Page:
John steps out of his comfort zone on a couple of songs. “Gone So Soon” is a tender ballad that wears its heart on its sleeve. Plaintive piano chords are accented by lowing bass, shivery guitar and a pitter-patter beat. Lyrics pine for a broken romance; “All the plans we made are now being remade with someone new, there’s nothing left for me to say, just accept you’re gone so soon.” A willowy trumpet solo on the break underscores the song’s melancholy ache. His delicate phrasing indicates that had John been born in an earlier era, her could have had a career singing torch songs.
“Sweet Honey Brown” is a slow-cooked Samba anchored by swoopy violin, warm organ notes, bedrock bass and a clackity beat. Lyrics offer an unvarnished portrait of an aging musician who can’t wait to exit the stage and get his fix. Guitars swagger and strut on the ambivalent chorus; “Sweet honey brown, show me your smile, haven’t seen your tracks for a long, long while, I’m thinking ‘bout quitting on you, sweet honey brown.” Slashing guitars collide with Bluesy harmonica on the break, exhibiting an urgency that mirrors the lyrical equivocation.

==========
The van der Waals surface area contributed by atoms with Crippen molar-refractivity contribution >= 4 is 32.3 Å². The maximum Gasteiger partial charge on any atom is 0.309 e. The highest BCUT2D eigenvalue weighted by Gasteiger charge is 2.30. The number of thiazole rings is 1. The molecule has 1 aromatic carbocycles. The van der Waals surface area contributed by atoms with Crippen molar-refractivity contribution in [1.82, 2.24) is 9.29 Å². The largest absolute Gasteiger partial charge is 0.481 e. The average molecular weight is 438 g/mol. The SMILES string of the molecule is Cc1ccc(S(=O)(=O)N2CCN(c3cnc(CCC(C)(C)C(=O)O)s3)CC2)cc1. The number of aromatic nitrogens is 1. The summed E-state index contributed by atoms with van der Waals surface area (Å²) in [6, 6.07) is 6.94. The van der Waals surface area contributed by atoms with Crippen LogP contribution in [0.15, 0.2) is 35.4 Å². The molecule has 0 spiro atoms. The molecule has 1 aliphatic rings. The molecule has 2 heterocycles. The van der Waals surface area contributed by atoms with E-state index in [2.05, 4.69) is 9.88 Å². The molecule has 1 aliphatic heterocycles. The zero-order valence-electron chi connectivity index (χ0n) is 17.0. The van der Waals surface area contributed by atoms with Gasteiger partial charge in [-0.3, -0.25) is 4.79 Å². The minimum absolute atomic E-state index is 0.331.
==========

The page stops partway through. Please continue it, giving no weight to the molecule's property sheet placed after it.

As satisfying as it feels to hear him stretch is wings creatively, the best parts of this record find John mining the majestic crack-boom-bang sound he practically patented in the latter half of the ‘80s. He strikes a menacing pose on “I Am A Man That Worries.” A tub-thumpin’ big beat envelopes cross-cut violin, swirly keys, roiling bass, a tangle of rustic banjo and gutbucket guitars. Nuanced lyrics make no apologies for a shameless misanthrope; “I come across alone and silent, I come across dirty and mean, I come across dangerous and unforgiving, that’s my angel’s dream/Cause I don’t know what happened that made me this way, but I ain’t thinking about you, don’t worry about me, just go away.” As drums wallop and pound, banjos cavort, guitars helix and backing vocals exhale a satisfying “Hunh,” he never backs down, “you keep lookin’ at me, you’ll be struck dumb.”
Meanwhile, “Simply A One-Eyed Jack” blends sugar-rush guitars, keening violin, angular bass, wheezy keys and a propulsive rhythm. A poker game populated with a Gypsy King, Salome and John The Baptist is equal parts shaggy dog story and a tart metaphor for the world’s casual culture of corruption; “Money and power is the name of the game, it started out as Spit In The Ocean, but things have rapidly changed/It will never go back to the way it used to be, nature deals with no one, what’s the cause, so many eyes will not see, it’s the one-eyed Jack.”